Sinn Fein is working to establish the viability of a left-wing coalition government in Ireland.
In the wake of a stunning election result, leader Mary Lou McDonald is engaging with smaller parties and a range of independent TDs to see if she has the numbers to assemble a workable administration.
It remains highly doubtful Ms McDonald can garner enough partners to reach the magic number of 80 TDs to command a majority in the Dail parliament.
But if she did pull it off it would represent a landmark moment for the state, as it would be the first time in more than 90 years when either Fianna Fail or Fine Gael was not in power.
Smaller parties and groupings such as the Greens, Labour, the Social Democrats and Solidarity/People Before Profit, and a sizeable number of independent TDs, are all set to be courted by Mrs McDonald as she seeks junior coalition partners.
Many believe it will be impossible to form a government without the involvement of one of either Fianna Fail or Fine Gael, the two long-time big beasts of Irish politics.
— Sinn Féin (@sinnfeinireland) February 10, 2020
A coalition of Fianna Fail, Sinn Fein and the Green Party – which ended with 12 seats – is seen as a potentially more realistic option.
Fianna Fail emerged from the election as the largest party by the narrowest margin over the surging Sinn Fein.
Micheal Martin’s party finished with 38 seats to Sinn Fein’s 37 at the end of two days of counting.
But given the Fianna Fail speaker was re-elected without contest, both parties essentially “won” the same number of seats.
Taoiseach Leo Varadkar’s Fine Gael was the big loser, recording the second-worst result in its history, winning only 35 seats having entered the campaign as the largest party on 47.
Despite being edged in seat numbers, Sinn Fein is undoubtedly the party with most to celebrate, having smashed Ireland’s long-standing two-party system.
Mary Lou McDonald’s party triumphed in the popular vote and may have won many more seats – potentially an additional 11 – if it had fielded more candidates in the landmark contest.
As such, momentum is behind her in taking the first steps in what could be a long and tortuous process to form a new government.
She has predicted she could be Ireland’s next taoiseach.
Newly-elected Sinn Fein TD for Cavan and Monaghan Matt Carthy acknowledged that if would be difficult to reach 80 seats.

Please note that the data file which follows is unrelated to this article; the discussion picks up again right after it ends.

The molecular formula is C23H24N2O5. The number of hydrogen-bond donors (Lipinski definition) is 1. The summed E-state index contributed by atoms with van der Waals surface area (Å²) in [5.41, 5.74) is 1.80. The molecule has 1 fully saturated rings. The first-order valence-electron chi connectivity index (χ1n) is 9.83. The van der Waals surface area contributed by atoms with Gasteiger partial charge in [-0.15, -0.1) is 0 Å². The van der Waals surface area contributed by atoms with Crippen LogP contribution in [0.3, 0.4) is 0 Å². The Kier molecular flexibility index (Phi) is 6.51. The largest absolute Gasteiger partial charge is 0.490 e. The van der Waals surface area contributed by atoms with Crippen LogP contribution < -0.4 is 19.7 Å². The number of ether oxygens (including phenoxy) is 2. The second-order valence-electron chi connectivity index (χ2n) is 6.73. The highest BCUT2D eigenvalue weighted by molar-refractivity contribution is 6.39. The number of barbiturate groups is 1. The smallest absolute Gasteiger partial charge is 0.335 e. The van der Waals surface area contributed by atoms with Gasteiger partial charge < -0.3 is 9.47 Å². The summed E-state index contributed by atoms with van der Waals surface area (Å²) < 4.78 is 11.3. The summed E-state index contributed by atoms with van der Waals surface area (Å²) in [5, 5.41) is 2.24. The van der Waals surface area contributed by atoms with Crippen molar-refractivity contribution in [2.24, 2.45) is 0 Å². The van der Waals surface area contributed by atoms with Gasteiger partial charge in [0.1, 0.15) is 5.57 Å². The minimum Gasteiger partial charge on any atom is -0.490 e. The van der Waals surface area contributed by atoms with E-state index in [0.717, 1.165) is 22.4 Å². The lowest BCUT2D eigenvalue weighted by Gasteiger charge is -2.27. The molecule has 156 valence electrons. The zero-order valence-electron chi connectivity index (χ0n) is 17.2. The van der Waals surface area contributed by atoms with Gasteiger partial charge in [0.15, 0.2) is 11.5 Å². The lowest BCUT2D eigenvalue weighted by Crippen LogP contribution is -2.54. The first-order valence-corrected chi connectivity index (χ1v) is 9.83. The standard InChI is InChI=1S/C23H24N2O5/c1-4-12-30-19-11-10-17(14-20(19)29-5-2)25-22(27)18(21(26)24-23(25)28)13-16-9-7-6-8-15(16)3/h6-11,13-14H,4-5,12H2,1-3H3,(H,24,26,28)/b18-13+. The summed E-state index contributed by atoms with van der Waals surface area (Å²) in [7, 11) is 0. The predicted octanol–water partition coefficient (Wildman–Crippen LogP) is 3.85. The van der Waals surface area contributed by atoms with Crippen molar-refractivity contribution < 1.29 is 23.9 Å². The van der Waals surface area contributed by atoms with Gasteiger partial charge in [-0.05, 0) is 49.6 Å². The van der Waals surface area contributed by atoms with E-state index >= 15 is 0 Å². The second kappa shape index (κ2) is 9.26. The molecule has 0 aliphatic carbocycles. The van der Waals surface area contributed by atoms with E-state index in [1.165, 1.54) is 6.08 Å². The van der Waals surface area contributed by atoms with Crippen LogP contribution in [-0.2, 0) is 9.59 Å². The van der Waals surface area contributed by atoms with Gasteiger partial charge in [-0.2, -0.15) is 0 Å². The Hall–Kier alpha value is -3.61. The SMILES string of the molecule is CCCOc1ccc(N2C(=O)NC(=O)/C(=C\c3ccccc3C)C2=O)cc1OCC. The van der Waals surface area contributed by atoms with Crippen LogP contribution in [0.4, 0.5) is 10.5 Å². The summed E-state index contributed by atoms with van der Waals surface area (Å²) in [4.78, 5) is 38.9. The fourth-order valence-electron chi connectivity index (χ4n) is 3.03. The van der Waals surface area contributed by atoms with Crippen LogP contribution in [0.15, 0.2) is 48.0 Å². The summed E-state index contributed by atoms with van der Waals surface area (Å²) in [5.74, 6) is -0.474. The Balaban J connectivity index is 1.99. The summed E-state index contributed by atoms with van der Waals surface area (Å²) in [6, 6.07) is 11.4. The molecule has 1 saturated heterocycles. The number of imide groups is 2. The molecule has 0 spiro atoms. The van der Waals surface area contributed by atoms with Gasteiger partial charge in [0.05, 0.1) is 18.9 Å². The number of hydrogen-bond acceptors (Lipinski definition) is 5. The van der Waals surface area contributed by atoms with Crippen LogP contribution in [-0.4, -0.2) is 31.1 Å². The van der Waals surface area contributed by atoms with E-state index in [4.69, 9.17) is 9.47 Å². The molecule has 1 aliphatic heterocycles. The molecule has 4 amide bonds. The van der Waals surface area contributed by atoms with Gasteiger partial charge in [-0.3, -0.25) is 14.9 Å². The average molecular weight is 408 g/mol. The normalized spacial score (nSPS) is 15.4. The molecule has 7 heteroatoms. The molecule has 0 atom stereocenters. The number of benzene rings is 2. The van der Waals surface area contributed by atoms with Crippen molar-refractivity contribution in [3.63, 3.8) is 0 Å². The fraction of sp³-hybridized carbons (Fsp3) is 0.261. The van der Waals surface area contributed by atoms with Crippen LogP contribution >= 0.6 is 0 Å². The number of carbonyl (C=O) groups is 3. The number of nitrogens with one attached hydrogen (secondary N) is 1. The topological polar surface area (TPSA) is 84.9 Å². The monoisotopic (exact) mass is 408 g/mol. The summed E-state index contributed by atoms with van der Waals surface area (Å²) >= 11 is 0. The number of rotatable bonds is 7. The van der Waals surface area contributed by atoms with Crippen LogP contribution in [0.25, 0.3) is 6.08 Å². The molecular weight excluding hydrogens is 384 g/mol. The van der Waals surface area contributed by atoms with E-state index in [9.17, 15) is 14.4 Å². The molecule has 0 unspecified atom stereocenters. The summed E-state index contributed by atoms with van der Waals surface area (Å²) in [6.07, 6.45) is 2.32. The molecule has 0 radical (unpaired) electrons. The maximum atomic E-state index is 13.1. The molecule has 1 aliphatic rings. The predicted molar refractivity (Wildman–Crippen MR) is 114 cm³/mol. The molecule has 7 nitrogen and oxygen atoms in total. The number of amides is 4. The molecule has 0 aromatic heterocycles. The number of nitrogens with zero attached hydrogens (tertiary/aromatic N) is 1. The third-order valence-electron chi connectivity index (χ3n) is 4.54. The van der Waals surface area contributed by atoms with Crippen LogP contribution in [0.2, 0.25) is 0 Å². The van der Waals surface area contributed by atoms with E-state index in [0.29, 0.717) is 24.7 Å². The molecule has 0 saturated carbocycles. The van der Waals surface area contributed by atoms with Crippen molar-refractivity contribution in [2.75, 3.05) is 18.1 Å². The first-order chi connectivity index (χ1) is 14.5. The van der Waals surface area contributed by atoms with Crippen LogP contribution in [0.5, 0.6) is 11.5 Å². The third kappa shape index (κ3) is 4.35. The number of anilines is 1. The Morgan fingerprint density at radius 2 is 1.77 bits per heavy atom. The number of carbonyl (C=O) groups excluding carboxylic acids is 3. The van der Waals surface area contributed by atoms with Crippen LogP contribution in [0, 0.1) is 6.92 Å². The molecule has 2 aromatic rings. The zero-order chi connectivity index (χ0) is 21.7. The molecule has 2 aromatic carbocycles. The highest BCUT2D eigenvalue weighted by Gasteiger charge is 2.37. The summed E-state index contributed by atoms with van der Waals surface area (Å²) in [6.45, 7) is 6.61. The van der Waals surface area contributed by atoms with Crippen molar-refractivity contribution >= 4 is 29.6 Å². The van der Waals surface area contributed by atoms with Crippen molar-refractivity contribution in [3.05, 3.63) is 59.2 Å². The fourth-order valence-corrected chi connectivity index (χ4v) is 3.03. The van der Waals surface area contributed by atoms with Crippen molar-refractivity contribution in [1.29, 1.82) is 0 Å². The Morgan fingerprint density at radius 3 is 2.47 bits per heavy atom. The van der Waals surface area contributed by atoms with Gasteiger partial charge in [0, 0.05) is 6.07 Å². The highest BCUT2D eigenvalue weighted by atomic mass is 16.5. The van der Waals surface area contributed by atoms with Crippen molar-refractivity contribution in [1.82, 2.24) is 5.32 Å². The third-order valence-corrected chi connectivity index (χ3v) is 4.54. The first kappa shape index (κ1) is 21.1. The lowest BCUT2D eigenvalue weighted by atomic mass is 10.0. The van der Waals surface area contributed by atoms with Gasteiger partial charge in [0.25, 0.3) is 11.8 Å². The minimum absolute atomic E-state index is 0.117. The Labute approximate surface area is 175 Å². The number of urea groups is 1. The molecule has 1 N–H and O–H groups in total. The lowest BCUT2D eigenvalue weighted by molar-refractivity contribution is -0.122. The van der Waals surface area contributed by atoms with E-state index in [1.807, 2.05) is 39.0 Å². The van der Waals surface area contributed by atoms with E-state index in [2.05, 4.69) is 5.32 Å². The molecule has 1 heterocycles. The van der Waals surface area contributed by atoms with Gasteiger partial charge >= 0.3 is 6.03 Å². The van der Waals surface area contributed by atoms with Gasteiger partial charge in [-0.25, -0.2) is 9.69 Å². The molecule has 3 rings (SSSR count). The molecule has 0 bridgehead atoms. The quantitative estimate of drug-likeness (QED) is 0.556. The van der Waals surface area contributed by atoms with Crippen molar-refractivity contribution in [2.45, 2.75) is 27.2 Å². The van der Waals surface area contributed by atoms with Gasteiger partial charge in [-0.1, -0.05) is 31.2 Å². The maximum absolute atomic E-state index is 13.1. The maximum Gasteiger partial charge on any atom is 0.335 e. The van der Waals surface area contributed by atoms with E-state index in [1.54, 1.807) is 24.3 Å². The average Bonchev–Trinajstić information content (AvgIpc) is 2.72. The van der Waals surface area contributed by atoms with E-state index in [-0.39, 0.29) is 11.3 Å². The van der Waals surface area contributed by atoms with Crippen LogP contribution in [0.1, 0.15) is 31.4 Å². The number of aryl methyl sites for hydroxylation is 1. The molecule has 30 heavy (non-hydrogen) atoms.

“The numbers of that are going to be tight,” he told RTE’s Morning Ireland.
“But we have an obligation, and Mary Lou McDonald has already set this in train, to talk to the progressive parties that were clearly part of the mandate for change.”
Despite receiving the most first preference votes, Sinn Fein’s place in the next government is not guaranteed.
All three major parties are far short of the 80 seats required for a majority so, barring another election, some form of coalition is inevitable.
Either Fianna Fail or Fine Gael may be forced to back-track on long-standing pledges never to do business with Sinn Fein.
There appear to be differing views within Fianna Fail, with some members remaining opposed to any alliance with Sinn Fein and others more open to the prospect.
Mr Varadkar has maintained his pre-election stance and ruled out any Fine Gael/Sinn Fein coalition.
Another permutation could see the exclusion of Sinn Fein, with Fine Gael and Fianna Fail entering power together in a so-called “grand coalition” with another smaller party or grouping – though that prospect looks increasingly unlikely.
Sinn Fein received 24.5% of the vote share on first preference in Saturday’s election, Fianna Fail got 22.2% and Fine Gael 20.9%.
The final breakdown of the 160 seats was Fianna Fail 38, Sinn Fein 37, Fine Gael 35, Greens 12, Labour 6, Social Democrats 6, Solidarity/People Before Profit 5, Aontu 1, Independents4Change 1 and independents 19.
Mr Varadkar’s last government, a minority Fine Gael-led administration that included several independent TDs, was sustained in power through a historic confidence and supply arrangement with Fianna Fail.
That pact between two parties founded from opposing sides of Ireland’s civil war of the 1920s took 70 days to negotiate following the inconclusive 2016 general election.
It looks unlikely that either party will countenance a similar arrangement this time round.